Wednesday, June 10, 2009

Can anything good come out of New York?

I ordered a copy of the ‘Church Planter Manual’ from the Redeemer Church Planting Centre (Tim Keller’s show) and it arrived yesterday.


When I led the team starting Valley Heights Community Church at Springwood I’m not sure I’d even heard of Keller. I still haven’t listened to any of his preaching (I’m a bit technologically challenged; I blog, but I still don’t own an ipod) but I read The Reason for God and watched his thing at the Google workshop and have read a few articles that he wrote. I loved the personal humility and respect for other people that came through in each of them and the clarity and structure of his approach to communication.


Somewhere online I came across the table of contents of his Church Planting Manual. I’m not looking to plant new churches yet out of St Mark’s; all my thinking at the moment is about seeking God’s renewing of a church that is looking to see some stronger growth. And there seemed to be stuff in that table of contents that would be helpful to that context as well.


The little Aussie dollar was up at the time so I bought it.


I’ve just read the Preface, which says that there are 3 key principles running through the book:



  1. The gospel is ‘the power of God unto church planting’, as well as unto salvation. You’ve got to like stuff that starts with the idea that unique and transforming gospel is the key. The next question is always, ‘what do they understand the gospel to be’? But I’ve already got a sense of that from The Reason for God.

  2. Effective ministry requires a creative ministry model that honours both the realities of the context and the gifts of its leaders. I used to be a management consultant and this reminded me a bit of consultant speak; but apparently there’s an extended discussion of it in Part I and II so by the end hopefully it will have moved from ‘vague and abstract’ to ‘concrete and understandable’ for me. I do wonder at this stage why effective ministry only depends on the gifts of the leaders and not the gifts of the followers.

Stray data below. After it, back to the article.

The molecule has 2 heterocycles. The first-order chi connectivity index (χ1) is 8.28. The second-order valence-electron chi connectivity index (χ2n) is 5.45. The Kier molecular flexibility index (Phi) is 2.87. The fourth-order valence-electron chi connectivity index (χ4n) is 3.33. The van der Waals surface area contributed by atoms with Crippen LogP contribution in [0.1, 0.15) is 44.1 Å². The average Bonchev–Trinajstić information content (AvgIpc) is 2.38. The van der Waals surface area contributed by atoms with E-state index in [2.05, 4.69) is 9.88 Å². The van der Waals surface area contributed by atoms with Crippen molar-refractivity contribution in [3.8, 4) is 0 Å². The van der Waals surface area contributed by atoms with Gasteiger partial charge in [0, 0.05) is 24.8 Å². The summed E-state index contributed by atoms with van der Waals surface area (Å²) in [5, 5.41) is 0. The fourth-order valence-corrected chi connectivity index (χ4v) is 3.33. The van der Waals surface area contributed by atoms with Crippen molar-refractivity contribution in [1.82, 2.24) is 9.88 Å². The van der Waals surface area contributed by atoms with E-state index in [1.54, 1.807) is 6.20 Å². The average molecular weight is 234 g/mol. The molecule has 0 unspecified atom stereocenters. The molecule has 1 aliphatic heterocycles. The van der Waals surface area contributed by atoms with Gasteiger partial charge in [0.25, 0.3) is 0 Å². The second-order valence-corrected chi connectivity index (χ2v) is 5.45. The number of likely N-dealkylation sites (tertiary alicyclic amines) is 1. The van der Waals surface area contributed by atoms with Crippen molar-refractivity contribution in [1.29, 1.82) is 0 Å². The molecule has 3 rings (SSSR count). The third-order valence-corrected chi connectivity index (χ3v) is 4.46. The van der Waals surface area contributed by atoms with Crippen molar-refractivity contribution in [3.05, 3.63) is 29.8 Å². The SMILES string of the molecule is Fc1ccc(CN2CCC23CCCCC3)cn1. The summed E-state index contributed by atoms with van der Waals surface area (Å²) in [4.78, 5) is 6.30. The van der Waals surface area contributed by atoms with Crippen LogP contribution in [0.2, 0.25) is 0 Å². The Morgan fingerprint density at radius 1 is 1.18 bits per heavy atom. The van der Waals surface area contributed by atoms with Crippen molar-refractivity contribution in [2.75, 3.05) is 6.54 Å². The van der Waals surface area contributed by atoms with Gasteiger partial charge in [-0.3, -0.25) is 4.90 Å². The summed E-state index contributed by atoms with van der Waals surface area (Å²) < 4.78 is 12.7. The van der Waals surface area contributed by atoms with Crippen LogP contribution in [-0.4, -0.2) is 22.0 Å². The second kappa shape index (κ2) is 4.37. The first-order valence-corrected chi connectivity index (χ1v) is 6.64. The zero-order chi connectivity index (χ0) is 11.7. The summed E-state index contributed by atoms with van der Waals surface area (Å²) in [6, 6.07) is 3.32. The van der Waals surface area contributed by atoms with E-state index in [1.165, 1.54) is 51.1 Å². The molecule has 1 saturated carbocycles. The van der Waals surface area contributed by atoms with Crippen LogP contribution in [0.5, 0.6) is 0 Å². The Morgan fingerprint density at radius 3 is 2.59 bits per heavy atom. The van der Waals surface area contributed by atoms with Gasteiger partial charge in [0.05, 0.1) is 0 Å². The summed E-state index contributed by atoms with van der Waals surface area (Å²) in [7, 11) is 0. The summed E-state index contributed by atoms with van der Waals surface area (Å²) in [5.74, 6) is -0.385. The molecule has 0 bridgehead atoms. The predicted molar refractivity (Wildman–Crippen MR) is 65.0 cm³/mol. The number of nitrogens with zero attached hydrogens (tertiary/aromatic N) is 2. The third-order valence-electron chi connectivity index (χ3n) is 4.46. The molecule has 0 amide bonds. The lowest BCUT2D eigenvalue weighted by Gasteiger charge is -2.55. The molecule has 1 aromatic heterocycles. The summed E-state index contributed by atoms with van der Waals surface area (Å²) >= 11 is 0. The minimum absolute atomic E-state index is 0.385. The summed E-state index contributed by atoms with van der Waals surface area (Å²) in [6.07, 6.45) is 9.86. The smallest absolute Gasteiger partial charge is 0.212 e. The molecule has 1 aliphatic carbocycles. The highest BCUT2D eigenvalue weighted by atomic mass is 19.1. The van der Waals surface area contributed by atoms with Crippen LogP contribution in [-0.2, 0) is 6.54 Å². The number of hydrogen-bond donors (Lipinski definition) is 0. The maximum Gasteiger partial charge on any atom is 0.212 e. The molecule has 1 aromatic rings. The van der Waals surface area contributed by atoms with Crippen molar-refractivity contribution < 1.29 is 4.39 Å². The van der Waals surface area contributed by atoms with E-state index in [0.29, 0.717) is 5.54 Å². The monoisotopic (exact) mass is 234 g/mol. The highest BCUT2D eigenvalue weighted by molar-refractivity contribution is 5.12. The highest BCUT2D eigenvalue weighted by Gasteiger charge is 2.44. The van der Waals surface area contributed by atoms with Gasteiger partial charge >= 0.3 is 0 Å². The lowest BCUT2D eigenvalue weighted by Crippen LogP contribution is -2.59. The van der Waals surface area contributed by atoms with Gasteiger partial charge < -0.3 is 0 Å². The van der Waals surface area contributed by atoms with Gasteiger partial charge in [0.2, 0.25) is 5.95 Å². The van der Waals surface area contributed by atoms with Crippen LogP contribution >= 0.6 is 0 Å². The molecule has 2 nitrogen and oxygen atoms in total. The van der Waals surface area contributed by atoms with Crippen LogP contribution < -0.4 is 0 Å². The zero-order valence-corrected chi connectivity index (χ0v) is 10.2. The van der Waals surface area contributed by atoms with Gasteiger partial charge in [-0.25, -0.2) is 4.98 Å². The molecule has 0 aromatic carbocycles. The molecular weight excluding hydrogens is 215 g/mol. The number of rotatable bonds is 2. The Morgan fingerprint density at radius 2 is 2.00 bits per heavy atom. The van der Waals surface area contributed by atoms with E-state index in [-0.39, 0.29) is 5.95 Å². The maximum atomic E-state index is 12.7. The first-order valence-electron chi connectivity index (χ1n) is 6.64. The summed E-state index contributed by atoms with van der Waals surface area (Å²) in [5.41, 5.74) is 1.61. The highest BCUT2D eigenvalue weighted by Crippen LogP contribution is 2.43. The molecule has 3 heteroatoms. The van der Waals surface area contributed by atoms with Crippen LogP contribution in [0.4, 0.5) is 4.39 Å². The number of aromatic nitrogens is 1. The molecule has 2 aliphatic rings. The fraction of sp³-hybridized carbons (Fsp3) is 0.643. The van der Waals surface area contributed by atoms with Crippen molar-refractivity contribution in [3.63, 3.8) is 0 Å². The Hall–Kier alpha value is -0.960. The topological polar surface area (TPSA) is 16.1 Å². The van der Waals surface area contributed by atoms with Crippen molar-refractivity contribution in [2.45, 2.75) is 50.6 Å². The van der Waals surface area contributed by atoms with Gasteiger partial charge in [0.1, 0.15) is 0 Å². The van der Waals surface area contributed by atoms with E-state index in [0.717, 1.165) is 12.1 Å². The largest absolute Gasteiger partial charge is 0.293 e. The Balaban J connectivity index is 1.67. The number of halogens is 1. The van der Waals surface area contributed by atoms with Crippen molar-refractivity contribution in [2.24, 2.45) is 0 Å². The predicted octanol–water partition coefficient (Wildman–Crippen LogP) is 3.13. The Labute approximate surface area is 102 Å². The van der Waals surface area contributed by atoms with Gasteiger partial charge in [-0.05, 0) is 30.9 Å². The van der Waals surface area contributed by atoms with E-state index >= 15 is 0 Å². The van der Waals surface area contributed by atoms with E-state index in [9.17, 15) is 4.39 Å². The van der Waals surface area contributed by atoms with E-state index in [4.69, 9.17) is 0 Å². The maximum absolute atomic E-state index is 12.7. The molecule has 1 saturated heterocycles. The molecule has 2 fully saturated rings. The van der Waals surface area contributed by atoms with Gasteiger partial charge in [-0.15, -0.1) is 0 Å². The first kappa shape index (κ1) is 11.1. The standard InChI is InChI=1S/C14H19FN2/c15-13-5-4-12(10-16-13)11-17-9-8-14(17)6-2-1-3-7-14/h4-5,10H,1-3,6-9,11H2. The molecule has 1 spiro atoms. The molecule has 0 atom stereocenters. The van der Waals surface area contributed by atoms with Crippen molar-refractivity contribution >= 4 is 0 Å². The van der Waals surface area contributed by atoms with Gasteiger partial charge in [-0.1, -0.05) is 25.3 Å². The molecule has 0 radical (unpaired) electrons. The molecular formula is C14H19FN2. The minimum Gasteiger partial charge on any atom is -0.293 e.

3. Churches grow best when their aim is not church growth but 'the peace of the city'. I presume as I read on that I will discover that both of those aims are subordinate to the aim of glorifying God. And I will be interested to read Keller’s take on what serving the peace of the city looks like. I am now thinking about what ‘serving the peace of the suburbs’ might involve.

Have other people read this manual, or used it in their own church planting efforts (on the assumption that someone is reading my new blog)?


And I picked my title to see if Justin Moffat is reading.

5 comments:

  1. I haven't read it, but I'm interested to hear more from your reading of it.

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  2. it'll be interesting to see how you think it translates into your sydney suburban setting
    I have a spare if you want it seumas.

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  3. Shane,

    I'll be interested in that too!

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